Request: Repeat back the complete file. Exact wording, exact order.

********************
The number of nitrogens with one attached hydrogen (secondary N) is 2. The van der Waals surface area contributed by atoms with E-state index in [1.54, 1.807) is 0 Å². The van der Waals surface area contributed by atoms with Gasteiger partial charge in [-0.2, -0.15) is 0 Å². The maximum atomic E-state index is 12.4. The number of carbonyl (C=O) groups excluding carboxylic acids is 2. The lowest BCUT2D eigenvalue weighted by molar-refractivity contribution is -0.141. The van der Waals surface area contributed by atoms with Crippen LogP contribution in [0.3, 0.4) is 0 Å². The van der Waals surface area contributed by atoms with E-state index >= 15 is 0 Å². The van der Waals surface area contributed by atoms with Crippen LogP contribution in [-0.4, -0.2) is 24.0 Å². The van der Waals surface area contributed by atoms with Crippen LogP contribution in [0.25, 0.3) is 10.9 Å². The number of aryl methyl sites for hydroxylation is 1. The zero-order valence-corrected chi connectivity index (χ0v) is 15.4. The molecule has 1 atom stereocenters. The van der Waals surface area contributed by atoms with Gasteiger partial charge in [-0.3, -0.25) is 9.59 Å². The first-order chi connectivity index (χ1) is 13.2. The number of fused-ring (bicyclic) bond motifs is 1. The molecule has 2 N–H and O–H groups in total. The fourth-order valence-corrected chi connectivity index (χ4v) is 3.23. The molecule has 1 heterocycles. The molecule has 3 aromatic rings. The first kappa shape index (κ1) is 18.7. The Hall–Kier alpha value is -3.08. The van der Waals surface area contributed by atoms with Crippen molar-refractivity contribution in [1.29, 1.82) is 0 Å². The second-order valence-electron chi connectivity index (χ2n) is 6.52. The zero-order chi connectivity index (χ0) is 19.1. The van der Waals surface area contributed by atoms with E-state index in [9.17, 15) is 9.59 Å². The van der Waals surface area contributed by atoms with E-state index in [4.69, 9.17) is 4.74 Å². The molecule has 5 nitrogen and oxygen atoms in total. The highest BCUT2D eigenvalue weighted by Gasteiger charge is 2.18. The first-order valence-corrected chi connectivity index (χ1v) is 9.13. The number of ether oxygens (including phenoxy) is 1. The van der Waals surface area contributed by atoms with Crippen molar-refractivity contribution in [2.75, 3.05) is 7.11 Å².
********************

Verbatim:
The number of nitrogens with one attached hydrogen (secondary N) is 2. The van der Waals surface area contributed by atoms with E-state index in [1.54, 1.807) is 0 Å². The van der Waals surface area contributed by atoms with Gasteiger partial charge in [-0.2, -0.15) is 0 Å². The maximum atomic E-state index is 12.4. The number of carbonyl (C=O) groups excluding carboxylic acids is 2. The lowest BCUT2D eigenvalue weighted by molar-refractivity contribution is -0.141. The van der Waals surface area contributed by atoms with Crippen LogP contribution in [0.3, 0.4) is 0 Å². The van der Waals surface area contributed by atoms with E-state index >= 15 is 0 Å². The van der Waals surface area contributed by atoms with Crippen LogP contribution in [-0.4, -0.2) is 24.0 Å². The van der Waals surface area contributed by atoms with Crippen LogP contribution in [0.25, 0.3) is 10.9 Å². The number of aryl methyl sites for hydroxylation is 1. The zero-order valence-corrected chi connectivity index (χ0v) is 15.4. The molecule has 1 atom stereocenters. The van der Waals surface area contributed by atoms with Gasteiger partial charge in [-0.3, -0.25) is 9.59 Å². The first-order chi connectivity index (χ1) is 13.2. The number of fused-ring (bicyclic) bond motifs is 1. The molecule has 2 N–H and O–H groups in total. The fourth-order valence-corrected chi connectivity index (χ4v) is 3.23. The molecule has 1 heterocycles. The molecule has 3 aromatic rings. The first kappa shape index (κ1) is 18.7. The Hall–Kier alpha value is -3.08. The van der Waals surface area contributed by atoms with Crippen molar-refractivity contribution in [1.29, 1.82) is 0 Å². The second-order valence-electron chi connectivity index (χ2n) is 6.52. The zero-order chi connectivity index (χ0) is 19.1. The van der Waals surface area contributed by atoms with E-state index in [9.17, 15) is 9.59 Å². The van der Waals surface area contributed by atoms with E-state index in [4.69, 9.17) is 4.74 Å². The molecule has 5 nitrogen and oxygen atoms in total. The highest BCUT2D eigenvalue weighted by Gasteiger charge is 2.18. The first-order valence-corrected chi connectivity index (χ1v) is 9.13. The number of ether oxygens (including phenoxy) is 1. The van der Waals surface area contributed by atoms with Crippen molar-refractivity contribution in [2.75, 3.05) is 7.11 Å².